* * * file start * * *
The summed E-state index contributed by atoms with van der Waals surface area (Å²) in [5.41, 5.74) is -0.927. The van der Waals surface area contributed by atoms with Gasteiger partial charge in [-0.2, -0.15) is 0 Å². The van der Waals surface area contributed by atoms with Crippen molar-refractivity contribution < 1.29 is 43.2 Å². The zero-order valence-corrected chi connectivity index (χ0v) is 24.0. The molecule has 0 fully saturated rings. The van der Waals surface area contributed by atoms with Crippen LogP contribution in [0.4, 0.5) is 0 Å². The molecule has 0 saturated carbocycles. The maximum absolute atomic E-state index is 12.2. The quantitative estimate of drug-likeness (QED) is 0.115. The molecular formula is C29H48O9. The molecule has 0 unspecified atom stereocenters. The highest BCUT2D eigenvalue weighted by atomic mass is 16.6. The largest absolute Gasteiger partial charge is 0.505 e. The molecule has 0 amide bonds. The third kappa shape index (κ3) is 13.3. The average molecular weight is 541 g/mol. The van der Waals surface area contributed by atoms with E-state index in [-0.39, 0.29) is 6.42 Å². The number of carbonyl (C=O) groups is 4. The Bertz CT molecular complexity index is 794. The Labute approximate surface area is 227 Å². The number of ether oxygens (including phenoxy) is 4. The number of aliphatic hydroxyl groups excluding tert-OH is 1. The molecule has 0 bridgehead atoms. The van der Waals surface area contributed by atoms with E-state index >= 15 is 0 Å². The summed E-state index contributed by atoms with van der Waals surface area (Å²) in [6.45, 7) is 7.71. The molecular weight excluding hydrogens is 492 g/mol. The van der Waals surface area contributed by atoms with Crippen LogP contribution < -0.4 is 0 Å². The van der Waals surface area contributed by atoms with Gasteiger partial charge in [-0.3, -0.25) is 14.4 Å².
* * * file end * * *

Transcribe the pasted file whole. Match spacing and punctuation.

The summed E-state index contributed by atoms with van der Waals surface area (Å²) in [5.41, 5.74) is -0.927. The van der Waals surface area contributed by atoms with Gasteiger partial charge in [-0.2, -0.15) is 0 Å². The van der Waals surface area contributed by atoms with Crippen molar-refractivity contribution < 1.29 is 43.2 Å². The zero-order valence-corrected chi connectivity index (χ0v) is 24.0. The molecule has 0 fully saturated rings. The van der Waals surface area contributed by atoms with Crippen LogP contribution in [0.4, 0.5) is 0 Å². The molecule has 0 saturated carbocycles. The maximum absolute atomic E-state index is 12.2. The quantitative estimate of drug-likeness (QED) is 0.115. The molecular formula is C29H48O9. The molecule has 0 unspecified atom stereocenters. The highest BCUT2D eigenvalue weighted by atomic mass is 16.6. The largest absolute Gasteiger partial charge is 0.505 e. The molecule has 0 amide bonds. The third kappa shape index (κ3) is 13.3. The average molecular weight is 541 g/mol. The van der Waals surface area contributed by atoms with E-state index in [-0.39, 0.29) is 6.42 Å². The number of carbonyl (C=O) groups is 4. The Bertz CT molecular complexity index is 794. The Labute approximate surface area is 227 Å². The number of ether oxygens (including phenoxy) is 4. The number of aliphatic hydroxyl groups excluding tert-OH is 1. The molecule has 0 bridgehead atoms. The van der Waals surface area contributed by atoms with E-state index >= 15 is 0 Å². The summed E-state index contributed by atoms with van der Waals surface area (Å²) in [6.45, 7) is 7.71. The molecular weight excluding hydrogens is 492 g/mol. The van der Waals surface area contributed by atoms with Crippen LogP contribution < -0.4 is 0 Å². The van der Waals surface area contributed by atoms with Gasteiger partial charge in [-0.3, -0.25) is 14.4 Å².